Investors would say, “Don’t waste my time telling me what they do. Just tell me how many shares you can get me,” said David Menlow, president of “It was just one ridiculous IPO pricing environment” and a “five or six-year period of insanity.”

The sentiment can be crystallized by the $164 billion marriage of America Online, now AOL (NYSE:AOL), and Time Warner (NYSE:TWX), that has since been deemed one of the worst deals in history.

“You had companies with no assets and no product,” said LaRose, “yet they were trading at 100 times estimated earnings -- let alone actual earnings. It was nonsense.”

Even after 11 years, the Nasdaq Composite remains more than 2,200 points, or 45%, off its all-time closing high set in March 2000. Even blue-chip Microsoft (NASDAQ:MSFT) is worth only about a third of its highest valuation of $600 billion in December 1999.

The dotcom crash followed a string of similar bubbles in history in new technologies that connect people, such as canals, railroads and electricity, said Sylla.

“The great bubbles in history seem to be network technologies,” said Sylla. “The potentiality of new technologies is vastly overestimated. They may not be bad things, but the value gets terribly overstated.”

That brings us back to the current craze over today’s networking technology: the burgeoning social-networking space.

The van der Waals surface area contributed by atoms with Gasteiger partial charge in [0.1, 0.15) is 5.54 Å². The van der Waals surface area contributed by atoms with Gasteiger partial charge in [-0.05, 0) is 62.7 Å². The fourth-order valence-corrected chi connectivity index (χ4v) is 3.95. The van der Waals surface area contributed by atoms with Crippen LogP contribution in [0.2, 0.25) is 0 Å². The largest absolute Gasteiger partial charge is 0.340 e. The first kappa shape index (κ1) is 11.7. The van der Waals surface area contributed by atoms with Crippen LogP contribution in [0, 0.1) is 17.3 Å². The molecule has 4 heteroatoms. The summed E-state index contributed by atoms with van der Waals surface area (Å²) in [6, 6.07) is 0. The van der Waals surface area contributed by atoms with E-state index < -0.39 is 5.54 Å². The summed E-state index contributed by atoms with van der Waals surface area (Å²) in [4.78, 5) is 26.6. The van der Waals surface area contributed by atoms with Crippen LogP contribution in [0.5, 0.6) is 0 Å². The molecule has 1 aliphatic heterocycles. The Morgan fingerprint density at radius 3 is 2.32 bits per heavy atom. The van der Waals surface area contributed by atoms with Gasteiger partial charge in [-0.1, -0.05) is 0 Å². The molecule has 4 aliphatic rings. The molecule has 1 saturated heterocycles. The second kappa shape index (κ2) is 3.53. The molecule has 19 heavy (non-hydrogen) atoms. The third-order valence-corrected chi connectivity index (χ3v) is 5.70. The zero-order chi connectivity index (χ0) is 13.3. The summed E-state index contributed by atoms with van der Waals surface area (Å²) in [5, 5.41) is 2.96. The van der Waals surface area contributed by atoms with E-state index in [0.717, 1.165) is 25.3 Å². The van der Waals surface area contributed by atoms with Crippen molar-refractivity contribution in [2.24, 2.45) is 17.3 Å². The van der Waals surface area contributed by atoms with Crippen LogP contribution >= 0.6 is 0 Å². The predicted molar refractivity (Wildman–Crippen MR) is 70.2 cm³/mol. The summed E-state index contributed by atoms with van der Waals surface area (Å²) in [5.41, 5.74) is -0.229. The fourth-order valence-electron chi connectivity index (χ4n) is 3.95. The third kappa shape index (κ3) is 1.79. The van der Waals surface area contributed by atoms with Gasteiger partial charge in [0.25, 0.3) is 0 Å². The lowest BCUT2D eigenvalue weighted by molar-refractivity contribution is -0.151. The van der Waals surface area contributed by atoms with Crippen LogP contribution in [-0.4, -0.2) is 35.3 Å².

The price tags placed on many of these companies show they are being evaluated based on their growth potential rather than their spotty track records or evolving business models.  Analysts and investors are citing the promise of these potentially-revolutionary companies.

For example, LinkedIn received a lofty valuation of $9.3 billion last week and doubled its IPO price in its debut, making it the largest U.S. Internet IPO since Google (NASDAQ:GOOG). Yet the social networking company expects to post a loss this year and made a measly 2010 profit of just $15.4 million, giving it a ridiculous price-to-earnings multiple of 603.

“Whenever people keep telling you this time it’s different,” said Flynn, “that’s when you have to be careful.”

At the same time, social-networking king Facebook is expected to eventually enjoy a $100 billion IPO and daily deals site Groupon has been valued at more than $25 billion.

Part of the craze can be explained by momentum trading or what economists call the greater fool theory.

The thinking goes, “I know I’m crazy to pay $90 or $100 for this LinkedIn stock that just came out at $45,” Sylla said, “but someone else is going to pay even more. There’s a bigger fool out there.”

He added, “You would think people would remember 10 or 12 years ago.”